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Heather Mills - Amputee Forum


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cherylm last won the day on January 11 2017

cherylm had the most liked content!

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About cherylm

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  • Birthday 02/16/1955

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    Northern California, US
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    Art, music, theatre, needlecrafts, cooking, baking, gardening, reading

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  • Amputation Cause:
    fracture complications

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  1. cherylm

    Hey, I'm Mike.

    Good advice from Gibby, again, as long as your mom is feeling up to connecting with other amputees...it can seem a little unnerving at first, but a successful and well-adjusted amputee can say and do things that, as much as you'd like to, you simply can't provide to your mom. On your end, I'd suggest that you just be supportive and let her feel whatever she's feeling. You say it's been only a few months...her emotions are going to be all over the place as she sorts out the realization that the amputation has really, truly, permanently altered the way she's going to be doing things. It's fairly common to think that, once you get your prosthesis, life automatically "goes back to normal." In reality, "normal" returns in bits and pieces over a fairly longish period of time. The older you are, the more difficult it can seem. (I was fifty...it was probably a little over a year before I felt like I was approaching "normal." Little kids, on the other hand seem to adjust so easily!) You CAN reassure her that the fact that she was in good shape prior to her problems will make the adjustments easier...which it will. And you can encourage her to keep track of her progress: it might help her to keep a diary of her accomplishments. I know, for me, I tried to be aware of how well I was able to get around various places...if I could remember that, the last time I climbed those stairs I was shaky and breathless--but this time I was not breathless and only a little unsteady--it was something I could SEE as progress and feel good about. "Normal" will return as she learns more about what her prosthesis will do for her and comes up with ways to work around what the prosthesis won't do. Is her amputation above or below her knee? Above knee can take longer to adjust to and will use more energy than a below knee prosthesis, but both can get you back to a normal life. All the best to both of you!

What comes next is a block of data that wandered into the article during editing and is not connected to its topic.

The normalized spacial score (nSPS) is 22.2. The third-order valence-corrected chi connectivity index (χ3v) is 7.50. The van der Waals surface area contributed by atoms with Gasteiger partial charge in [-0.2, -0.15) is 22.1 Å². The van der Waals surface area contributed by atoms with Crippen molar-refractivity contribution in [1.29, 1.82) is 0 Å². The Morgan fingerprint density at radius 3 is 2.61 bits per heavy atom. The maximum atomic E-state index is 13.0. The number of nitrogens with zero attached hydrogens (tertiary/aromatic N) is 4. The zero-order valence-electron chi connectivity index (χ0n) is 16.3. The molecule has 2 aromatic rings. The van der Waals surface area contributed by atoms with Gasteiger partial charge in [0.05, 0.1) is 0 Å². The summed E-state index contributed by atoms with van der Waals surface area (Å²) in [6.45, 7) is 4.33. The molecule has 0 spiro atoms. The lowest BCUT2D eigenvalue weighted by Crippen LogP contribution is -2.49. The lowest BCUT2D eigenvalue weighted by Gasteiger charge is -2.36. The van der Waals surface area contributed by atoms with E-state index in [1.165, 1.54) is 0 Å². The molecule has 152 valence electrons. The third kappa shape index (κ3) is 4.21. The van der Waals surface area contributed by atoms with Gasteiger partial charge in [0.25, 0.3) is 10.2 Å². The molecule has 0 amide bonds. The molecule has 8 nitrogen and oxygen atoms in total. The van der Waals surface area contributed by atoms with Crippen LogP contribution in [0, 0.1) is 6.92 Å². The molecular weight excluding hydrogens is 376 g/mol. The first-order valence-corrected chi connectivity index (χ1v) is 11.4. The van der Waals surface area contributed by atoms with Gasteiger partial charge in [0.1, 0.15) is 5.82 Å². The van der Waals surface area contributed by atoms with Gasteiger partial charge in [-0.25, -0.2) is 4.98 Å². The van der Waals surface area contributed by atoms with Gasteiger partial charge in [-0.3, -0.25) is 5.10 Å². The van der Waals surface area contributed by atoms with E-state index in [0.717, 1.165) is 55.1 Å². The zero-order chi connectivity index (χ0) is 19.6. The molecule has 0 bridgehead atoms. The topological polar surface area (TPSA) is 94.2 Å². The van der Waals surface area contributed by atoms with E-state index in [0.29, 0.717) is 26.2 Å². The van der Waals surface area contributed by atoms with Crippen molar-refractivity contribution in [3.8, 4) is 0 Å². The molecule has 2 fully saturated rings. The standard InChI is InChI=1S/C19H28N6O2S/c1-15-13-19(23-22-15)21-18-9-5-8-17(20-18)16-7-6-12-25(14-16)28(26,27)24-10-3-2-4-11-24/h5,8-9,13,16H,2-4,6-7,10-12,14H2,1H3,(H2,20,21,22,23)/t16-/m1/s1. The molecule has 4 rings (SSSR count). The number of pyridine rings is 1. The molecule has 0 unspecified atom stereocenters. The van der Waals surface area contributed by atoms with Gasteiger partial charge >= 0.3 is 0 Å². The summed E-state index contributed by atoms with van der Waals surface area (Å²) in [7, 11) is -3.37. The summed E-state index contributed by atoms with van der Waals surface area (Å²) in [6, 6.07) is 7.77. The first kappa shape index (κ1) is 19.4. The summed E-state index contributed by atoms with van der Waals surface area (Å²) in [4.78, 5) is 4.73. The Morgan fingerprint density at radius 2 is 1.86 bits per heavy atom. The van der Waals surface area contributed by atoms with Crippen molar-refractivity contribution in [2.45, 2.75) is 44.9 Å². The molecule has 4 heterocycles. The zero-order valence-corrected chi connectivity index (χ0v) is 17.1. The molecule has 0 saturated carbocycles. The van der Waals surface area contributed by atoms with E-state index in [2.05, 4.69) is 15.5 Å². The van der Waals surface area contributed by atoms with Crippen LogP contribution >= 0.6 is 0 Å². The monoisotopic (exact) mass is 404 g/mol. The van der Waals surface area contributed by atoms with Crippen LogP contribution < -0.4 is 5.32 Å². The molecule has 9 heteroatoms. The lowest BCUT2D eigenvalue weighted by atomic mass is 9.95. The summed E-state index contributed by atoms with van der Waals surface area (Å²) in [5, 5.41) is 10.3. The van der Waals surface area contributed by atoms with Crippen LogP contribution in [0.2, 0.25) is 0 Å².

2. cherylm

    New to the forum and new to life with one hand

    Hi, BethMarie - I'm actually not sure if I'm going yet. It would probably be a good idea, as I've been through a major revision surgery (just over a year ago) and we're still working out tweaks on my leg...talking to some other amps and providers could be helpful. But I've also been caught up in planning and arranging three (yes, three) milestone family birthdays in the last six months, so I've been waiting on my taxes to see what my finances look like before registering for the conference. Are you set for registration and room now? I'd love to room with you again if I can go! My tax stuff has all arrived and I'm planing on trying to get them filed sometime this week. I'll PM you and let you know ASAP if I'm going to be there. Okay, Kevin, sorry about the "kidnapping"...you can have your thread back now! We were talking about the Amputee Coalition educational conference, which is happening in Tucson, AZ this summer. It's generally a great experience, if you're interested!
  3. cherylm

    New to the forum and new to life with one hand